A Utah state senator plans to introduce legislation this January that will offer students in the state coding courses in what is becoming a growing trend across the country.
Sen. Howard Stephenson, a Republican from Draper, Utah, is proposing legislation that will make computer coding accessible to all students as early as elementary school in an effort to push them towards high-paying jobs in the technology sector.
“It gives them a sense of achievement and ability to want to become programmers,” Stephenson told the Desert News.
There are 14 states around the country that currently offering programming classes to students, typically offering it as an alternative to taking a foreign language, such as Spanish or French.
The case was made last week before Utah state legislatures as Stephenson and Amber Oliver, vice president at Globaloria, a company that sells curricula used to teach coding, made a presentation before the state’s Education Interim Committee.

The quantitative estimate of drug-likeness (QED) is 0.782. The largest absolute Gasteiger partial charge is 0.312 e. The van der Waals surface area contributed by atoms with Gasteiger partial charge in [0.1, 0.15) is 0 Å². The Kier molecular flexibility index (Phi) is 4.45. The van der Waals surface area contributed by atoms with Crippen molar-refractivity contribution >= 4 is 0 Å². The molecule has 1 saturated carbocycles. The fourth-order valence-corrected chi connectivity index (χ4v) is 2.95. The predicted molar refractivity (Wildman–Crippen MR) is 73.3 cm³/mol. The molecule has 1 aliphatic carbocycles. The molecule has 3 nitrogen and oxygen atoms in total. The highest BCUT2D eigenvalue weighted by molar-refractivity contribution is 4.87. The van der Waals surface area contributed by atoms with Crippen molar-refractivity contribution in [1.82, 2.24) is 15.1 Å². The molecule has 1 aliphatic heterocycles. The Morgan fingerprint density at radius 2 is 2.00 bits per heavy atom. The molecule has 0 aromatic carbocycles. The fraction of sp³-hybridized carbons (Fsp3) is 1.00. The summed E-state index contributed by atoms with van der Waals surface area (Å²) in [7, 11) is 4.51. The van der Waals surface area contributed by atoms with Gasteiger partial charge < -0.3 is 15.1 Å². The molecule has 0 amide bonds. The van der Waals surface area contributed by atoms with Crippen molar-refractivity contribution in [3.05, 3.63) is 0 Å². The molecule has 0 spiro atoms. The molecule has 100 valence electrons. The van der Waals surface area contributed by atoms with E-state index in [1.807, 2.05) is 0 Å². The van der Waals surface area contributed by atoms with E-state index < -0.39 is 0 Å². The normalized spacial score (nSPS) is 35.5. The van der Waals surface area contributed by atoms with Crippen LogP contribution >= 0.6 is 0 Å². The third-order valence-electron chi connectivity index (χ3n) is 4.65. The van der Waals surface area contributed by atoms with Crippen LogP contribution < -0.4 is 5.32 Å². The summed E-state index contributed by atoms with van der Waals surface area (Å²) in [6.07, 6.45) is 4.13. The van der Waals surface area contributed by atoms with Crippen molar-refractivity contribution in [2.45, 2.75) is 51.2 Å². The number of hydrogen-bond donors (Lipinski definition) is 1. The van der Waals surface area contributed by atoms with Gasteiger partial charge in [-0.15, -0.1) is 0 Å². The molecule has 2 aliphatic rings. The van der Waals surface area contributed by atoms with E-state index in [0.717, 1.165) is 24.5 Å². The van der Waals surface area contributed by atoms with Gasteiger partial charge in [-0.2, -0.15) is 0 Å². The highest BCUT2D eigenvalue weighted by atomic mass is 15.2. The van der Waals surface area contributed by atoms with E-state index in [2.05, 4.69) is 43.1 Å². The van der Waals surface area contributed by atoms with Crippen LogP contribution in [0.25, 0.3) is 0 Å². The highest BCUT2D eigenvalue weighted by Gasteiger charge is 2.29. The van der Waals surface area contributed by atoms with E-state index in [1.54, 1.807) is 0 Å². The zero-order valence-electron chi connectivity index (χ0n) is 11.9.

Oliver said computer coding, by way of video game design, facilitates learning in science, technology, engineering and mathematics fields, which are where the job sector is showing some of the largest expansion.
“Utah’s tech industry is strong, robust and growing,” Oliver said, adding that more than 70 percent of the state’s tech employees are hired from other states because “local talent isn’t available.”
“Districts could still teach Latin, French or Spanish, but it provides the incentive for them to incorporate (computer) coding into their curriculum without it being an unfunded mandate,” state Sen. Jacob Candelaria told the Albuquerque Journal last year.
An influential player in the movement to bring computer science courses to schools is the nonprofit Code.org, which offers coding tutorials for people to use at home or in the classroom. The company aims to expand participation and education in computer sciences by making it available in more schools across the nation and to underrepresented students.
“Our main policy goal is to make computer science count as a math or science credit,” said Roxanne Emadi, grassroots strategist for Code.org. According to her, 33 out of 50 states don’t even allow computer science to count as anything but an elective course, but that number is quickly changing.